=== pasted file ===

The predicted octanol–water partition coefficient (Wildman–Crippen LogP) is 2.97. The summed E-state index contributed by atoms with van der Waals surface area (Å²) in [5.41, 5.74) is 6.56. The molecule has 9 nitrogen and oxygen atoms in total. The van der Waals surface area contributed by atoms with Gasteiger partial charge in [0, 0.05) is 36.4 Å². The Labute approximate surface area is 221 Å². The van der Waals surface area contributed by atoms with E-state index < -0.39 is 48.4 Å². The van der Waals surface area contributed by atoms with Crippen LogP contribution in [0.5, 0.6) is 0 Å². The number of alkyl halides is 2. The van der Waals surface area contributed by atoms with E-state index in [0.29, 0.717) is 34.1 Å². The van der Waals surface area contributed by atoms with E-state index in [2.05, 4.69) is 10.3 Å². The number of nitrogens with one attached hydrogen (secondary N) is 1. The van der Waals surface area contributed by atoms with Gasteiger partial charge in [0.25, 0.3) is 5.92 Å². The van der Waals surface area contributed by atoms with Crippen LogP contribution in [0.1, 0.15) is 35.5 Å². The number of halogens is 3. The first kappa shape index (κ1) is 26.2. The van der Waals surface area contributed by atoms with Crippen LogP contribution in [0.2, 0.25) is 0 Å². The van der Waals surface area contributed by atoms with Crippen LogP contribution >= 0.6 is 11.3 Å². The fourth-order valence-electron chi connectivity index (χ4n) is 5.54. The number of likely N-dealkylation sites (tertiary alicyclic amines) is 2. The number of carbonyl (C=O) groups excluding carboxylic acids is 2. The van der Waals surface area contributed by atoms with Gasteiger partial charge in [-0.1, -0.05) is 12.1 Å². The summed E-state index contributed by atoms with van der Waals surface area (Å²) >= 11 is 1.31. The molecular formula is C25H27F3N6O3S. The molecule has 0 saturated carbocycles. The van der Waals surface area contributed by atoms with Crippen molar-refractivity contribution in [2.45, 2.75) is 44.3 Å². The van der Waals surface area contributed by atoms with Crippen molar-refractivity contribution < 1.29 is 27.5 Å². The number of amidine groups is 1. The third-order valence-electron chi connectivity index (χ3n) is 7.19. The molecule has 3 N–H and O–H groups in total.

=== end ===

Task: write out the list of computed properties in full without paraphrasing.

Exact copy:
The predicted octanol–water partition coefficient (Wildman–Crippen LogP) is 2.97. The summed E-state index contributed by atoms with van der Waals surface area (Å²) in [5.41, 5.74) is 6.56. The molecule has 9 nitrogen and oxygen atoms in total. The van der Waals surface area contributed by atoms with Gasteiger partial charge in [0, 0.05) is 36.4 Å². The Labute approximate surface area is 221 Å². The van der Waals surface area contributed by atoms with E-state index < -0.39 is 48.4 Å². The van der Waals surface area contributed by atoms with Crippen LogP contribution in [0.5, 0.6) is 0 Å². The number of alkyl halides is 2. The van der Waals surface area contributed by atoms with E-state index in [0.29, 0.717) is 34.1 Å². The van der Waals surface area contributed by atoms with E-state index in [2.05, 4.69) is 10.3 Å². The number of nitrogens with one attached hydrogen (secondary N) is 1. The van der Waals surface area contributed by atoms with Gasteiger partial charge in [0.25, 0.3) is 5.92 Å². The van der Waals surface area contributed by atoms with Crippen LogP contribution in [0.1, 0.15) is 35.5 Å². The number of halogens is 3. The first kappa shape index (κ1) is 26.2. The van der Waals surface area contributed by atoms with Crippen LogP contribution in [0.2, 0.25) is 0 Å². The van der Waals surface area contributed by atoms with Crippen LogP contribution >= 0.6 is 11.3 Å². The fourth-order valence-electron chi connectivity index (χ4n) is 5.54. The number of likely N-dealkylation sites (tertiary alicyclic amines) is 2. The number of carbonyl (C=O) groups excluding carboxylic acids is 2. The van der Waals surface area contributed by atoms with Gasteiger partial charge in [-0.1, -0.05) is 12.1 Å². The summed E-state index contributed by atoms with van der Waals surface area (Å²) >= 11 is 1.31. The molecular formula is C25H27F3N6O3S. The molecule has 0 saturated carbocycles. The van der Waals surface area contributed by atoms with Crippen molar-refractivity contribution in [2.45, 2.75) is 44.3 Å². The van der Waals surface area contributed by atoms with Crippen molar-refractivity contribution < 1.29 is 27.5 Å². The number of amidine groups is 1. The third-order valence-electron chi connectivity index (χ3n) is 7.19. The molecule has 3 N–H and O–H groups in total.